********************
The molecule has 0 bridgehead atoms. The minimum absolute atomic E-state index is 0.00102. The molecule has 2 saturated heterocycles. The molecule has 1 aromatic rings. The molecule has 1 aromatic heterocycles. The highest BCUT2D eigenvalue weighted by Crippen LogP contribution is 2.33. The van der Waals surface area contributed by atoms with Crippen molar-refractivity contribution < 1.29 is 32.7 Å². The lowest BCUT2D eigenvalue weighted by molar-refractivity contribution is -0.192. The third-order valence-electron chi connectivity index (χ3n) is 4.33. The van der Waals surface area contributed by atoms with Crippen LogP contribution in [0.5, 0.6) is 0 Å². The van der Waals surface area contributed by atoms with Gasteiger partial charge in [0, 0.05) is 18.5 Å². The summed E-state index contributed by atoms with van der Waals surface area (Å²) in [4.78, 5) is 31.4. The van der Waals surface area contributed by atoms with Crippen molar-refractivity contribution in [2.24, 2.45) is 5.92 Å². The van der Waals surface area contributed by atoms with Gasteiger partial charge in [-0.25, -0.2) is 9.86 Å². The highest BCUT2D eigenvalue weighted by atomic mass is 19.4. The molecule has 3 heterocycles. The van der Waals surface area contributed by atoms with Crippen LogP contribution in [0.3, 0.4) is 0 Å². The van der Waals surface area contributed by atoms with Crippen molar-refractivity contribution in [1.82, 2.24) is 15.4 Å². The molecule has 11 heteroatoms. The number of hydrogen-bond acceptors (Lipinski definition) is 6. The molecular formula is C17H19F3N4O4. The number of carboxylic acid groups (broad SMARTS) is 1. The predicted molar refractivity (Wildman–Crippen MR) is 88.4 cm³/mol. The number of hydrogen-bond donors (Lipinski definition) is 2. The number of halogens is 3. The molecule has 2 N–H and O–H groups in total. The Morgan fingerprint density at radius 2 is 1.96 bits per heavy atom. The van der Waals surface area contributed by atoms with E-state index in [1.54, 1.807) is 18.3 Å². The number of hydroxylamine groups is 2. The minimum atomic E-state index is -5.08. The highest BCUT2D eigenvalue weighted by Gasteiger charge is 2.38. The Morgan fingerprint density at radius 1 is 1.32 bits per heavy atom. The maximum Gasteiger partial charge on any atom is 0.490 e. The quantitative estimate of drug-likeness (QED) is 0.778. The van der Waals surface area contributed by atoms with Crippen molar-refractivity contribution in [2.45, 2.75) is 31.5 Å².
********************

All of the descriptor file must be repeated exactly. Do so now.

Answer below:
The molecule has 0 bridgehead atoms. The minimum absolute atomic E-state index is 0.00102. The molecule has 2 saturated heterocycles. The molecule has 1 aromatic rings. The molecule has 1 aromatic heterocycles. The highest BCUT2D eigenvalue weighted by Crippen LogP contribution is 2.33. The van der Waals surface area contributed by atoms with Crippen molar-refractivity contribution < 1.29 is 32.7 Å². The lowest BCUT2D eigenvalue weighted by molar-refractivity contribution is -0.192. The third-order valence-electron chi connectivity index (χ3n) is 4.33. The van der Waals surface area contributed by atoms with Crippen LogP contribution in [0.5, 0.6) is 0 Å². The van der Waals surface area contributed by atoms with Gasteiger partial charge in [0, 0.05) is 18.5 Å². The summed E-state index contributed by atoms with van der Waals surface area (Å²) in [4.78, 5) is 31.4. The van der Waals surface area contributed by atoms with Crippen molar-refractivity contribution in [2.24, 2.45) is 5.92 Å². The van der Waals surface area contributed by atoms with Gasteiger partial charge in [-0.25, -0.2) is 9.86 Å². The highest BCUT2D eigenvalue weighted by atomic mass is 19.4. The molecule has 3 heterocycles. The van der Waals surface area contributed by atoms with Crippen LogP contribution in [0.3, 0.4) is 0 Å². The van der Waals surface area contributed by atoms with Crippen molar-refractivity contribution in [1.82, 2.24) is 15.4 Å². The molecule has 11 heteroatoms. The number of hydrogen-bond acceptors (Lipinski definition) is 6. The molecular formula is C17H19F3N4O4. The number of carboxylic acid groups (broad SMARTS) is 1. The predicted molar refractivity (Wildman–Crippen MR) is 88.4 cm³/mol. The number of hydrogen-bond donors (Lipinski definition) is 2. The number of halogens is 3. The molecule has 2 N–H and O–H groups in total. The Morgan fingerprint density at radius 2 is 1.96 bits per heavy atom. The van der Waals surface area contributed by atoms with E-state index in [1.54, 1.807) is 18.3 Å². The number of hydroxylamine groups is 2. The minimum atomic E-state index is -5.08. The highest BCUT2D eigenvalue weighted by Gasteiger charge is 2.38. The Morgan fingerprint density at radius 1 is 1.32 bits per heavy atom. The maximum Gasteiger partial charge on any atom is 0.490 e. The quantitative estimate of drug-likeness (QED) is 0.778. The van der Waals surface area contributed by atoms with Crippen molar-refractivity contribution in [2.45, 2.75) is 31.5 Å².